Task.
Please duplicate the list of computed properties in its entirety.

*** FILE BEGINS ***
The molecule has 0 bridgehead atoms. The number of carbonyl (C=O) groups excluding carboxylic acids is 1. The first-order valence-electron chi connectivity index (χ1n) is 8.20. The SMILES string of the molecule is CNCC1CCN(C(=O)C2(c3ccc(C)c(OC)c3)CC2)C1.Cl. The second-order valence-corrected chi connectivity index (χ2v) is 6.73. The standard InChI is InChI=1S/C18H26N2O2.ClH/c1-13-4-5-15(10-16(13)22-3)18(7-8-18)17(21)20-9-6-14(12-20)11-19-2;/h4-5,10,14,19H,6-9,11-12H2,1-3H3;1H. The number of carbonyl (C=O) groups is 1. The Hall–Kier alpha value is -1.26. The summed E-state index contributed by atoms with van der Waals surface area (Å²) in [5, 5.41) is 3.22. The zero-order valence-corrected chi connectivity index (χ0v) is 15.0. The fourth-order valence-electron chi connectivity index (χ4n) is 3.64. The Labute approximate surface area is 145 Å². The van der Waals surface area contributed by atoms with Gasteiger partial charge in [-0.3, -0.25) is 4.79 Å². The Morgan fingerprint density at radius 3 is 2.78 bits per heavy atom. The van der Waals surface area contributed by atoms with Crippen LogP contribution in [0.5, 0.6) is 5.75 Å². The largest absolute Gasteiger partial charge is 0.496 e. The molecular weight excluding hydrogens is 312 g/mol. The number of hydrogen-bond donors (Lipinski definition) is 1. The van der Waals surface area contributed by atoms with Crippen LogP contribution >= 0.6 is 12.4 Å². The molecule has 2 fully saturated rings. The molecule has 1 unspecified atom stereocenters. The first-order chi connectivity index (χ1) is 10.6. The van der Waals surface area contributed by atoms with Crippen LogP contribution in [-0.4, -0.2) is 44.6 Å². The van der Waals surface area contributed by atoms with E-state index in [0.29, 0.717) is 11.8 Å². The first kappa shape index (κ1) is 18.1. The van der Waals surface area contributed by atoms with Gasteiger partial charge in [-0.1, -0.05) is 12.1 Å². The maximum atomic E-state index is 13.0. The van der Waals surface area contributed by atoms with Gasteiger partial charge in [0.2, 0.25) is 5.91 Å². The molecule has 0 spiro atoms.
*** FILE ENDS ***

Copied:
The molecule has 0 bridgehead atoms. The number of carbonyl (C=O) groups excluding carboxylic acids is 1. The first-order valence-electron chi connectivity index (χ1n) is 8.20. The SMILES string of the molecule is CNCC1CCN(C(=O)C2(c3ccc(C)c(OC)c3)CC2)C1.Cl. The second-order valence-corrected chi connectivity index (χ2v) is 6.73. The standard InChI is InChI=1S/C18H26N2O2.ClH/c1-13-4-5-15(10-16(13)22-3)18(7-8-18)17(21)20-9-6-14(12-20)11-19-2;/h4-5,10,14,19H,6-9,11-12H2,1-3H3;1H. The number of carbonyl (C=O) groups is 1. The Hall–Kier alpha value is -1.26. The summed E-state index contributed by atoms with van der Waals surface area (Å²) in [5, 5.41) is 3.22. The zero-order valence-corrected chi connectivity index (χ0v) is 15.0. The fourth-order valence-electron chi connectivity index (χ4n) is 3.64. The Labute approximate surface area is 145 Å². The van der Waals surface area contributed by atoms with Gasteiger partial charge in [-0.3, -0.25) is 4.79 Å². The Morgan fingerprint density at radius 3 is 2.78 bits per heavy atom. The van der Waals surface area contributed by atoms with Crippen LogP contribution in [0.5, 0.6) is 5.75 Å². The largest absolute Gasteiger partial charge is 0.496 e. The molecular weight excluding hydrogens is 312 g/mol. The number of hydrogen-bond donors (Lipinski definition) is 1. The van der Waals surface area contributed by atoms with Crippen LogP contribution >= 0.6 is 12.4 Å². The molecule has 2 fully saturated rings. The molecule has 1 unspecified atom stereocenters. The first-order chi connectivity index (χ1) is 10.6. The van der Waals surface area contributed by atoms with Crippen LogP contribution in [-0.4, -0.2) is 44.6 Å². The van der Waals surface area contributed by atoms with E-state index in [0.29, 0.717) is 11.8 Å². The first kappa shape index (κ1) is 18.1. The van der Waals surface area contributed by atoms with Gasteiger partial charge in [-0.1, -0.05) is 12.1 Å². The maximum atomic E-state index is 13.0. The van der Waals surface area contributed by atoms with Gasteiger partial charge in [0.2, 0.25) is 5.91 Å². The molecule has 0 spiro atoms.